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7 - Argument structuring and evidence evaluation

Published online by Cambridge University Press:  04 August 2010

Reid Hastie
Affiliation:
University of Colorado, Boulder
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Summary

Summary

I have often wondered how many of the subtleties in evidence presented at trial are actually recognized by factfinders and then incorporated in their conclusions. William Twining (1984) goes even farther in wondering how skillful are advocates themselves in recognizing evidentiary subtleties and then in explaining their significance to factfinders. One thing certain is that skillful advocates do not usually offer evidence haphazardly at trial but according to some design or strategy, the objective in such strategies being the presentation of what advocates judge to be the best possible argument on behalf of their clients. It seems likely that, in most cases, advocates spend a significant amount of time before trial in structuring the arguments they will offer. Under the best of conditions, this is not an easy task; given a large mass of evidence it may well be an overwhelming task. That different arguments are possible from the same evidence is one reason why there is to be a trial in the first place. One thing an advocate can be assured of is that his/her arguments will be carefully decomposed or dissected by the opposing advocate. Several current works acknowledge the importance of careful argument structuring by advocates during pretrial preparations and offer various forms of assistance to this process (Anderson & Twining, 1991; Binder & Bergman, 1984).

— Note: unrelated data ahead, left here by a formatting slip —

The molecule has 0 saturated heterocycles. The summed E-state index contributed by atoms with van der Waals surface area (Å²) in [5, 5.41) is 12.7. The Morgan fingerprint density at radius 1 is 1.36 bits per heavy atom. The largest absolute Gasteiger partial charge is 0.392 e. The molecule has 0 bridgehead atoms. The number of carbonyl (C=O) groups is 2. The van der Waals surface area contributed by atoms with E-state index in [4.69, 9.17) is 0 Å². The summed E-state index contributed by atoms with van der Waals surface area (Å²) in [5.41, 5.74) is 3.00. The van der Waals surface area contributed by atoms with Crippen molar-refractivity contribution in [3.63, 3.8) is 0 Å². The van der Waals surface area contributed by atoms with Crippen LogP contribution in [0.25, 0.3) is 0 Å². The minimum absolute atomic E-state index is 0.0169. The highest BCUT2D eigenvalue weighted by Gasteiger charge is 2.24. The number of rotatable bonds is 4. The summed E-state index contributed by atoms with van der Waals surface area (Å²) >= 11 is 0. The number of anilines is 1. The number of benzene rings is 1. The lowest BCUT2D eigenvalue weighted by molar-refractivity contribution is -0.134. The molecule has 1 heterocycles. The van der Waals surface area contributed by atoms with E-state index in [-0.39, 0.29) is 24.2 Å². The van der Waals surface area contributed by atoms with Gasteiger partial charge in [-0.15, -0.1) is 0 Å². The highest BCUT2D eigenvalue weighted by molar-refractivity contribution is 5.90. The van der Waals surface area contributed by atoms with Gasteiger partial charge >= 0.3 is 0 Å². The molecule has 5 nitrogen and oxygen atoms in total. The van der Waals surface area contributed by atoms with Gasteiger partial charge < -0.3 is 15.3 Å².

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Chapter
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Inside the Juror
The Psychology of Juror Decision Making
, pp. 175 - 191
Publisher: Cambridge University Press
Print publication year: 1993

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